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Our Intern’s Train Trip Across Canada – Maritimes Edition

Canada is celebrating its sesquicentennial anniversary and our intern, Michelle, couldn’t help but jump on the 150 train, literally. Over 30 days she travelled the country coast to coast with Via Rail’s 150 Youth Pass, so she could report back to Vern with the absolute best things to do in Canada. The first few days took her way out east to experience the Maritimes — here’s what she thought.

Halifax, Nova Scotia

My trip began with a red eye flight to Halifax, which I landed at 6 am. This was my very first experience in the Maritimes, so I was ready to see it all. First mission in Hali: head down to the water. Being from Calgary, I don’t see much of the ocean, but you don’t understand how much I love it. I ended up spending at least an hour or two on the harbour walk everyday.

Halifax has a lot to do and there’s something for everyone, so get ready for some serious walking. Hit popular food spots like The Bicycle Thief or Two Doors Down (Seafood Chowder or bust- it’s probably the freshest you’ll ever taste). More of a high-end drinks than high-end food person? The brewing industry here is booming in recent years, and spots such as Good Robot and North Brewing Co. will be exactly what you’re looking for. If you just want some entertainment and a good ol’ Keith’s, The Lower Deck is famous amongst locals for the place to go every Sunday for live music.

Make sure to see The Canadian Museum of Immigration at Pier 21 and the Citadel if you aren’t here for long. If you have some time to kill, don’t miss out on the surrounding lighthouse towns like Peggy’s Cove and Lunenburg. Dartmouth is only a hop and a skip away with a quick ferry ride right across the harbour ($2.50 round trip), so if you’re wanting to give your eyes a refresher, head over here for the afternoon and grab a coffee and enormous cookie at Two If By Sea, some local beer from Battery Park or some maritime inspired eats at The Canteen. If all else fails, get some garlic fingers and a donair — Halifax classics.

Moncton, New Brunswick

My first train ride took me to Moncton. This is a little town that almost no one I know has heard of, but that I ended up really liking. Don’t be fooled, the town feels tiny, but it definitely has some stuff going for it.

For one, you’re less than half an hour away from one of the coolest natural phenomenon in Canada: Hopewell Rocks, where you can experience one of the world’s most insane tides that are brought to us by the Bay of Fundy (should be changed to Bay of Chocolate Milk cause that is actually what it looks like). High tide will get you an amazing kayaking experience around “floating rocks,” low tide lets you explore the ocean flower with the now completely uncovered formations, called the Flowerpot Rocks, towering up to 21 meters above you.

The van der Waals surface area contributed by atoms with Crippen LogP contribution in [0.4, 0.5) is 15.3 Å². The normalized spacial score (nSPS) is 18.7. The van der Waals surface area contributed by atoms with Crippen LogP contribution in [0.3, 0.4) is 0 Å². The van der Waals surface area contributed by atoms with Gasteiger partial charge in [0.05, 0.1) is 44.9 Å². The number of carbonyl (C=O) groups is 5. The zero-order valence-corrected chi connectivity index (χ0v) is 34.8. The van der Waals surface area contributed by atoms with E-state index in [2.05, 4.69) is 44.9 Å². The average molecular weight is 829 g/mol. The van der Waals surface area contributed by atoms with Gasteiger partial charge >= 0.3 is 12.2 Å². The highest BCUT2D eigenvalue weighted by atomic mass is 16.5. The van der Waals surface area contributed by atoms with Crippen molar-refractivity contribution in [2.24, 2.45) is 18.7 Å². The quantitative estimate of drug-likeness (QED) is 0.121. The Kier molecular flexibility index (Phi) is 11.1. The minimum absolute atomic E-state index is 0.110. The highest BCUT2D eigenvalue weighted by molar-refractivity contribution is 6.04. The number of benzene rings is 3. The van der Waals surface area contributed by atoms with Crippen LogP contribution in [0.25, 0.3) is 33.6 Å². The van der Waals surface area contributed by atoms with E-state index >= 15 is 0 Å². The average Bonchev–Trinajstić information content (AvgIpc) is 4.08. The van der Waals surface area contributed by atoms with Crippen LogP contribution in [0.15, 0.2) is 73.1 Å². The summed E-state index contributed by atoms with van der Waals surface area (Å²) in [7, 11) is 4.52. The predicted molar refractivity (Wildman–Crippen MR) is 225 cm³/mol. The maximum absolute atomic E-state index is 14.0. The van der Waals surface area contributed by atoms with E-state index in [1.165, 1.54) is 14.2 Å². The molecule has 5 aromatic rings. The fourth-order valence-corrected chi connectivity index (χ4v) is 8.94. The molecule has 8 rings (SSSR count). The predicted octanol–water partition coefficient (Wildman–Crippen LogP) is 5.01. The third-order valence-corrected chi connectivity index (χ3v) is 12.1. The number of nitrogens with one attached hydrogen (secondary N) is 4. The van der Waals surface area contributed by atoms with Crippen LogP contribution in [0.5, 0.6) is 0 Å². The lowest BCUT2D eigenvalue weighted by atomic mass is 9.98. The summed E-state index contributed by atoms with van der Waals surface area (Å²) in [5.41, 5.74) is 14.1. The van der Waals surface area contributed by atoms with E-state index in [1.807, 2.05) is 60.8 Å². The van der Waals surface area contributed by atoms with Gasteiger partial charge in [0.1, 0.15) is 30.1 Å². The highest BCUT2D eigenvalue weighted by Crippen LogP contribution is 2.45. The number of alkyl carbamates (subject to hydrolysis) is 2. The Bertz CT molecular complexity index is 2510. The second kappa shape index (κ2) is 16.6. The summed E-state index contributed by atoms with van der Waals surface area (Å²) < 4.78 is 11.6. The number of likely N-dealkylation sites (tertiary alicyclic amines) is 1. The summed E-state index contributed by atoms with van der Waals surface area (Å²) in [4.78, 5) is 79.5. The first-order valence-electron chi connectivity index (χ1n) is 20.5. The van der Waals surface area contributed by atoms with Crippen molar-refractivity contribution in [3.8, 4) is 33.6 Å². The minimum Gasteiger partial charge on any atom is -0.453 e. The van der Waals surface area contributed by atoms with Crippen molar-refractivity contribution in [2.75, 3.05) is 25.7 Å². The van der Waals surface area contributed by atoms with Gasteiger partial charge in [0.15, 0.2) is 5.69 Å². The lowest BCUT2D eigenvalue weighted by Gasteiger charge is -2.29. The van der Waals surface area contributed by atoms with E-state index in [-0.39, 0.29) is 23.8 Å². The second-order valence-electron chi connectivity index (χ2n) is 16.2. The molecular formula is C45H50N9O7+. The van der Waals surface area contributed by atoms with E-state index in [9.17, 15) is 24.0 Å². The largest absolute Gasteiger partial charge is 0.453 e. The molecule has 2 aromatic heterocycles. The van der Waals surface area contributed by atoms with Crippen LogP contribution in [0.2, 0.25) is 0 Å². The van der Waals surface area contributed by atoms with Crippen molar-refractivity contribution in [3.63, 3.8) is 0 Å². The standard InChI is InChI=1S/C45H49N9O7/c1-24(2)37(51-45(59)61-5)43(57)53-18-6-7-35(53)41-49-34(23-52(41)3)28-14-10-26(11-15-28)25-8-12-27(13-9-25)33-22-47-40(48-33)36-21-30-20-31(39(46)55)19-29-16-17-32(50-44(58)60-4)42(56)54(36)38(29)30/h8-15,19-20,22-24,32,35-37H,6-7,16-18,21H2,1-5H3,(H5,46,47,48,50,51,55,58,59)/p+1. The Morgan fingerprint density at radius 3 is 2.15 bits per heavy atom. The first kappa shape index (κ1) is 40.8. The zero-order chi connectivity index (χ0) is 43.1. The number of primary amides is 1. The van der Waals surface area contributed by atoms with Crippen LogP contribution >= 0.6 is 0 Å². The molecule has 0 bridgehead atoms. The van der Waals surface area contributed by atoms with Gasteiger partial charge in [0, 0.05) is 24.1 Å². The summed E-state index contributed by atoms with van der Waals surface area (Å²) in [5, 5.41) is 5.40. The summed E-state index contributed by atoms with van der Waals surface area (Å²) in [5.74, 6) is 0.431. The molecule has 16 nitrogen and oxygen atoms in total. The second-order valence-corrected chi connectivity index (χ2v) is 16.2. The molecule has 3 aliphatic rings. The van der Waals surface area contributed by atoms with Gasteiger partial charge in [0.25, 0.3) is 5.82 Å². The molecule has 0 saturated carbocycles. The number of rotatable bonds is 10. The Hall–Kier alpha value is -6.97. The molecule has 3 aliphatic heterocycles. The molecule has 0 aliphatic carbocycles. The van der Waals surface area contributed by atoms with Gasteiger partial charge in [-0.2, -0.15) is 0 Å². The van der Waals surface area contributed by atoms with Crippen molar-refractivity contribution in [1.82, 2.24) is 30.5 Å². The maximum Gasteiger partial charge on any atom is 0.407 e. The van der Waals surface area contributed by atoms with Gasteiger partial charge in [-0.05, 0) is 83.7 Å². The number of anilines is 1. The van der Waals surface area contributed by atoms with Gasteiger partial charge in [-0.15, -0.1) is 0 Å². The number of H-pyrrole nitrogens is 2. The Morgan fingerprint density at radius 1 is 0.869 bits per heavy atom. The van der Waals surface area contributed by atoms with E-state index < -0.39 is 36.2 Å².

Besides that, you can hunt for murals since the town holds a festival every year and commissions artists to come paint them on the buildings; at this point, they are edging on 30 murals and you can find a map of where they are or just get out and start looking. The biggest surprise was that the food scene actually has quite a bit going on. In this small town, you’ll find a laundromat converted into an espresso and craft beer bar (Laundromat Expresso Bar), a hip little brewery with tasty pub grub (Pumphouse Brewery) and even wine flights (Third Glass). If you have time to spare, nearby Shediac has some amazing lobster rolls at the Golden Fry and you can swim in the warmest salt water in all of Canada at Parlee Beach. Once you’re here you’ll also have to take an obligatory Giant Lobster picture — sorry.

Charlottetown, PEI

Prince Edward Island is only a stone’s throw from the town of Moncton, so it’s worth it to take a trip for the day, or even a few if you can. I did the day trip and got to experience the culture of a whole new province. Charlottetown was great to visit but did feel quite small. I’m not sure if it’s true, and I know it has some less touristy outskirts, but I truly felt like I could walk across the whole thing in 5 minutes.

The biggest attraction here might just be one of my favourite summer treats, ice cream. Cow’s Ice Cream in PEI was rated the best ice cream in the world, and with their unique flavours and creamy texture, it’s no surprise.

If there is one other thing that you have to do when in PEI, it’s run around on a red beach. There’s many around PEI, but the most famous is in Cavendish (town, not fries). The rolling hills, the endless ocean, the reddish sand, and the very red rocks make for one of the coolest photo spots I’ve ever seen. Cavendish is also home to all things Anne of Green Gables, so keep an eye out for cool stops on the way here.

Stay tuned for next week’s installment, where Michelle tries all the food in Eastern Canada (spoiler: it’s delicious). Follow her adventures on @Intern150 on Instagram.

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